Hawaii’s hospitals are in crisis as the state heads into the Labor Day weekend amid a statewide surge in COVID-19 cases.
Intensive care units are overflowing, health care officials are setting up field hospitals and the state is still grappling with a potential shortage of oxygen, which is needed to treat severe cases of COVID-19, as well as patients suffering from conditions such as emphysema and lung cancer.
Currently, the only thing that has staved off a worst-case scenario, in which health care officials have to start rationing care to those most likely to survive, is 438 medical relief workers, including nurses and respiratory therapists, provided by the Federal Emergency Management Agency, according to a blunt assessment that Hilton Raethel, president and CEO of the Healthcare Association of Hawaii, provided Friday to the Senate Special Committee on COVID-19. HAH is the major trade group for hospitals and long-term care facilities.
Another 200 FEMA medical workers are expected to begin working in Hawaii on Monday.
Some hospitals already have set up tents to help triage patients, and another field hospital is being set up at The Queen’s Medical Center-West Oahu, said Raethel. The facilities can be converted to provide low-level, inpatient care, but that too requires staffing, which Raethel said remained “an acute limiting factor.”
He said the most serious breaking point right now is the lack of ICU beds. The state’s adult ICU capacity is already outstripped, with 224 ICU patients for 223 beds. About 100 of those patients have COVID-19.
“We are getting close to not being able to provide ICU care for all patients needing it, which means that some patients will not be able to get the optimal level of care to maintain health and potentially life,” he said.
Hospitals that have exceeded their ICU capacity include Hilo Medical Center, Adventist Health Castle, The Queen’s Medical Center on Punchbowl Street, Wahiawa General Hospital, Pali Momi Medical Center, Straub Medical Center and Kuakini Medical Center.
The state’s oxygen shortage, which wasn’t identified until a week ago, also remains unresolved. While last week Raethel didn’t want to disclose projections on when the state’s demand would outstrip supply, he told senators Friday that AirGas, which runs the state’s largest liquid oxygen plant, notified FEMA on Aug. 27 that Hawaii could run short as soon as Monday. Since then federal, state and hospital officials have been scrambling to find a remedy.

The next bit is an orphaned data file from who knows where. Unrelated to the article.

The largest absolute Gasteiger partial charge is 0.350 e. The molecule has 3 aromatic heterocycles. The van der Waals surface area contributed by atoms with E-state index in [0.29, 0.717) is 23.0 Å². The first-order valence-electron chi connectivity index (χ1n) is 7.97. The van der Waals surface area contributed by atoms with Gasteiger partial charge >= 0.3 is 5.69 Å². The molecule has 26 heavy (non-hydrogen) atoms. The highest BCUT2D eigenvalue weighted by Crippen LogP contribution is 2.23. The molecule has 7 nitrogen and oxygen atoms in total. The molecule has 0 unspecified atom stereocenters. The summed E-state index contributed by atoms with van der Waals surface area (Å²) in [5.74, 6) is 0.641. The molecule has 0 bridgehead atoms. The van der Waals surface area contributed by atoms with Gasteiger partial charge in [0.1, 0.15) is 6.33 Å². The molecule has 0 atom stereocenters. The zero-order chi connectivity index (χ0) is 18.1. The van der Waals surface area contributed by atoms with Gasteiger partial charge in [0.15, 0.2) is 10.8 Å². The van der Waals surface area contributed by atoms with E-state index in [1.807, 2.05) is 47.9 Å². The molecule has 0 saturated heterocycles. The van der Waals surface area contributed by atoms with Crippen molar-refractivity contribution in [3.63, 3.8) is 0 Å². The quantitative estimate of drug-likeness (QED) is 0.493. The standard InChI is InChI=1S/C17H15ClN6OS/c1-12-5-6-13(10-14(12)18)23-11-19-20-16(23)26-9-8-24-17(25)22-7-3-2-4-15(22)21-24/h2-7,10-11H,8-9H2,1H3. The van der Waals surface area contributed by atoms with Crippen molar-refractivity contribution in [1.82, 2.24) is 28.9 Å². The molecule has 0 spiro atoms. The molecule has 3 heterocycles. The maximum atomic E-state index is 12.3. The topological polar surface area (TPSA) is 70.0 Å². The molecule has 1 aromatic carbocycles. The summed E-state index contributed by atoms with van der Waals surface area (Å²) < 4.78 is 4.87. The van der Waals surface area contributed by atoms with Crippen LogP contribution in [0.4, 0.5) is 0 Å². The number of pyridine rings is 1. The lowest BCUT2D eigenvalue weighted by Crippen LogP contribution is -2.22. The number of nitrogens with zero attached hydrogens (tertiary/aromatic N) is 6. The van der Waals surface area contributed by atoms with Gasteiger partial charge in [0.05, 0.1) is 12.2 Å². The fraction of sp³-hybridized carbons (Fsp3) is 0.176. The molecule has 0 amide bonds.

Two ISO containers with medical oxygen are now expected to reach Honolulu by Sunday, and another two ISO containers are scheduled for arrive by Wednesday, the Hawaii Emergency Management Agency said late Friday. The empty containers will be flown back to the mainland for refilling before being shipped back to Hawaii, cutting down on the turnaround time, which by sea is 21 to 30 days.
The state is still searching for more ISO containers, however, hampered by a global shortage brought on by the pandemic. Raethel estimated that two to four ISO containers will need to be brought into the state every week to handle demand.
Both AirGas and the state’s other liquid oxygen plant, Matheson Tri-Gas, are already operating at full capacity and have switched to producing only medical oxygen.
Meanwhile, hospitals have been working to conserve oxygen use, including canceling nonemergency procedures that involve oxygen. Raethel said that’s helped push off the immediate crisis for a couple of weeks.
The state also reached a record high on Friday of 446 patients hospitalized with COVID-19. Models anticipate that the number of hospitalized COVID-19 patients will keep rising through September and potentially surpass 500 patients by Sept. 13.
Lt. Gov. Josh Green has warned in recent days that if the state approaches 500 patients hospitalized with COVID-19, then he would recommend potential shutdowns as the state could have to start rationing care.
Amid the health care crisis, Gov. David Ige has been reluctant to implement shutdowns. While there was talk of a potential three-day shutdown over Labor Day weekend, Ige said Friday that the toll on businesses and the economy would be too high.
Health Director Dr. Libby Char indicated during the Senate briefing that she had pushed for greater restrictions, though didn’t delve into specifics other than to stress that indoor places such as churches where lots of people are congregating and singing would be high-risk. “We would advocate against that,” she said.
While Ige restricted indoor gatherings to 10 people in early August, his emergency order exempted places of worship.
Char said health officials are also working to set up more testing sites and expand the availability of monoclonal antibody treatment, an early-treatment option for COVID-19 that can be provided by shots. The state hopes to staff six new sites throughout the state that can provide the treatment, which ramps up a person’s immune system to help fight the virus.
The majority of residents hospitalized with COVID-19 continue to be unvaccinated, including 85% of patients as of Friday, prompting health officials once again to plead with people to get vaccinated against COVID-19.
Even though unvaccinated residents are taxing the state’s health care resources and jeopardizing care for people suffering from other ailments, such as heart attacks, strokes and cancer, Raethel said a patient’s vaccination status would not determine their level of care.
“We do not take into account ignorance, stupidity, misunderstandings. We treat drunk drivers, we treat people who do stupid things,” he said.
He said that if the hospitals do have to implement “crisis standards of care,” a matrix for rationing care, vaccine status would not be a factor. “We treat everyone the same way,” he said.